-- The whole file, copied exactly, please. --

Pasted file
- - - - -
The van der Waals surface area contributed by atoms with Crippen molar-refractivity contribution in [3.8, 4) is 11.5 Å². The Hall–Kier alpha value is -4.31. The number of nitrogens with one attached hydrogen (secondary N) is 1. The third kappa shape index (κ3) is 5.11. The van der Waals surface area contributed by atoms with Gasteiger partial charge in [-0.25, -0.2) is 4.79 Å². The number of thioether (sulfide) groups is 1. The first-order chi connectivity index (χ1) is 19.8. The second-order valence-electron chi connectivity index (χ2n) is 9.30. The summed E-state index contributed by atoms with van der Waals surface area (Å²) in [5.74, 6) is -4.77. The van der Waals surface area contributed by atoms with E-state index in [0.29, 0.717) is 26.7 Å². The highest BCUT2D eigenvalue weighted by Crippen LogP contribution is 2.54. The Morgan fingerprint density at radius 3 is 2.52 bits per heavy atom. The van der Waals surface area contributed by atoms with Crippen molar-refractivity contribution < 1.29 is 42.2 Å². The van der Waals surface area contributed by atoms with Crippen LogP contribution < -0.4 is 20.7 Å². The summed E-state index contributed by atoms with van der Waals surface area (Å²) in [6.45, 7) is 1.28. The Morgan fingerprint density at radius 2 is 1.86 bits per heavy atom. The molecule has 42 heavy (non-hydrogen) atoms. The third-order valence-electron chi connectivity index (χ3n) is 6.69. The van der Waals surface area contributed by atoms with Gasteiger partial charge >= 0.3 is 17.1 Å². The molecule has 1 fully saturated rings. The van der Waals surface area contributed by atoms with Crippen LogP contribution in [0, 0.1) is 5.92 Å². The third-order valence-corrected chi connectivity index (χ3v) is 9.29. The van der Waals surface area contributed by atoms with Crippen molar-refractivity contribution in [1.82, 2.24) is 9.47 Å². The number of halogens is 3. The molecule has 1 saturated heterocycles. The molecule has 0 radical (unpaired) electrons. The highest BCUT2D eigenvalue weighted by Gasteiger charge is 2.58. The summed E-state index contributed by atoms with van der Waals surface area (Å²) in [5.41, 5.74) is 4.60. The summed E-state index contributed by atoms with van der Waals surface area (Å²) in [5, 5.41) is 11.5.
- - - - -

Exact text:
The van der Waals surface area contributed by atoms with Crippen molar-refractivity contribution in [3.8, 4) is 11.5 Å². The Hall–Kier alpha value is -4.31. The number of nitrogens with one attached hydrogen (secondary N) is 1. The third kappa shape index (κ3) is 5.11. The van der Waals surface area contributed by atoms with Gasteiger partial charge in [-0.25, -0.2) is 4.79 Å². The number of thioether (sulfide) groups is 1. The first-order chi connectivity index (χ1) is 19.8. The second-order valence-electron chi connectivity index (χ2n) is 9.30. The summed E-state index contributed by atoms with van der Waals surface area (Å²) in [5.74, 6) is -4.77. The van der Waals surface area contributed by atoms with E-state index in [0.29, 0.717) is 26.7 Å². The highest BCUT2D eigenvalue weighted by Crippen LogP contribution is 2.54. The Morgan fingerprint density at radius 3 is 2.52 bits per heavy atom. The van der Waals surface area contributed by atoms with Crippen molar-refractivity contribution < 1.29 is 42.2 Å². The van der Waals surface area contributed by atoms with Crippen LogP contribution < -0.4 is 20.7 Å². The summed E-state index contributed by atoms with van der Waals surface area (Å²) in [6.45, 7) is 1.28. The Morgan fingerprint density at radius 2 is 1.86 bits per heavy atom. The molecule has 42 heavy (non-hydrogen) atoms. The third-order valence-electron chi connectivity index (χ3n) is 6.69. The van der Waals surface area contributed by atoms with Gasteiger partial charge >= 0.3 is 17.1 Å². The molecule has 1 fully saturated rings. The van der Waals surface area contributed by atoms with Crippen LogP contribution in [0, 0.1) is 5.92 Å². The third-order valence-corrected chi connectivity index (χ3v) is 9.29. The van der Waals surface area contributed by atoms with Crippen molar-refractivity contribution in [1.82, 2.24) is 9.47 Å². The number of halogens is 3. The molecule has 1 saturated heterocycles. The molecule has 0 radical (unpaired) electrons. The highest BCUT2D eigenvalue weighted by Gasteiger charge is 2.58. The summed E-state index contributed by atoms with van der Waals surface area (Å²) in [5.41, 5.74) is 4.60. The summed E-state index contributed by atoms with van der Waals surface area (Å²) in [5, 5.41) is 11.5.